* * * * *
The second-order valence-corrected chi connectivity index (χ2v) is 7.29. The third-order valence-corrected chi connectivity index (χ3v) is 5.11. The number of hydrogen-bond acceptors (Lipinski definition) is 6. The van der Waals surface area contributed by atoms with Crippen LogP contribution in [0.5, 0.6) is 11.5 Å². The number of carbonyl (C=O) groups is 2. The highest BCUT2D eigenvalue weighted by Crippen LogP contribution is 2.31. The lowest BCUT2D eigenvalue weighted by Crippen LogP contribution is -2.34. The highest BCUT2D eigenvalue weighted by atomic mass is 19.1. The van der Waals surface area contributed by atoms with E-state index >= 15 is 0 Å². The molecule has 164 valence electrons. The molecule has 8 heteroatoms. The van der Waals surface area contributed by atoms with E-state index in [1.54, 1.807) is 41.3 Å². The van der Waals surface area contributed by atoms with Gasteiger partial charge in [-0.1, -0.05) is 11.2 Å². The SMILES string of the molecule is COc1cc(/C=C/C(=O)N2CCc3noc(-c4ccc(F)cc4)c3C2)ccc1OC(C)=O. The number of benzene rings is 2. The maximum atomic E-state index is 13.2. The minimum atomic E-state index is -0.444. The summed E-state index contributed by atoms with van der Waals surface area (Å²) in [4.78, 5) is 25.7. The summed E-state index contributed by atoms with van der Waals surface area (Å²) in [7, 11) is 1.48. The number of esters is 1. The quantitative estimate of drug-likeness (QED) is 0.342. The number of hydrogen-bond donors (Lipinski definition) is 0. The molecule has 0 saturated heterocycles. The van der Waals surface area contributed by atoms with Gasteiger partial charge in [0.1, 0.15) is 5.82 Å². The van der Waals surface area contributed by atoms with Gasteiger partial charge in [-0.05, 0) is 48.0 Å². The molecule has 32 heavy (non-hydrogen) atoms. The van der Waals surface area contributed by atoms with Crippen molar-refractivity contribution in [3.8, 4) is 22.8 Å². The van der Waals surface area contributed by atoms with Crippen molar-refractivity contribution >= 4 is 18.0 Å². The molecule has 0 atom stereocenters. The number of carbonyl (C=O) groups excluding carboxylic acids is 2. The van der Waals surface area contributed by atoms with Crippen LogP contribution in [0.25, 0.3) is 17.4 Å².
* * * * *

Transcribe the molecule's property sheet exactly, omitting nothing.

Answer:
The second-order valence-corrected chi connectivity index (χ2v) is 7.29. The third-order valence-corrected chi connectivity index (χ3v) is 5.11. The number of hydrogen-bond acceptors (Lipinski definition) is 6. The van der Waals surface area contributed by atoms with Crippen LogP contribution in [0.5, 0.6) is 11.5 Å². The number of carbonyl (C=O) groups is 2. The highest BCUT2D eigenvalue weighted by Crippen LogP contribution is 2.31. The lowest BCUT2D eigenvalue weighted by Crippen LogP contribution is -2.34. The highest BCUT2D eigenvalue weighted by atomic mass is 19.1. The van der Waals surface area contributed by atoms with E-state index >= 15 is 0 Å². The molecule has 164 valence electrons. The molecule has 8 heteroatoms. The van der Waals surface area contributed by atoms with E-state index in [1.54, 1.807) is 41.3 Å². The van der Waals surface area contributed by atoms with Gasteiger partial charge in [-0.1, -0.05) is 11.2 Å². The SMILES string of the molecule is COc1cc(/C=C/C(=O)N2CCc3noc(-c4ccc(F)cc4)c3C2)ccc1OC(C)=O. The number of benzene rings is 2. The maximum atomic E-state index is 13.2. The minimum atomic E-state index is -0.444. The summed E-state index contributed by atoms with van der Waals surface area (Å²) in [4.78, 5) is 25.7. The summed E-state index contributed by atoms with van der Waals surface area (Å²) in [7, 11) is 1.48. The number of esters is 1. The quantitative estimate of drug-likeness (QED) is 0.342. The number of hydrogen-bond donors (Lipinski definition) is 0. The molecule has 0 saturated heterocycles. The van der Waals surface area contributed by atoms with Gasteiger partial charge in [0.1, 0.15) is 5.82 Å². The van der Waals surface area contributed by atoms with Gasteiger partial charge in [-0.05, 0) is 48.0 Å². The molecule has 32 heavy (non-hydrogen) atoms. The van der Waals surface area contributed by atoms with Crippen molar-refractivity contribution in [3.8, 4) is 22.8 Å². The van der Waals surface area contributed by atoms with Crippen molar-refractivity contribution >= 4 is 18.0 Å². The molecule has 0 atom stereocenters. The number of carbonyl (C=O) groups excluding carboxylic acids is 2. The van der Waals surface area contributed by atoms with Crippen LogP contribution in [0.25, 0.3) is 17.4 Å².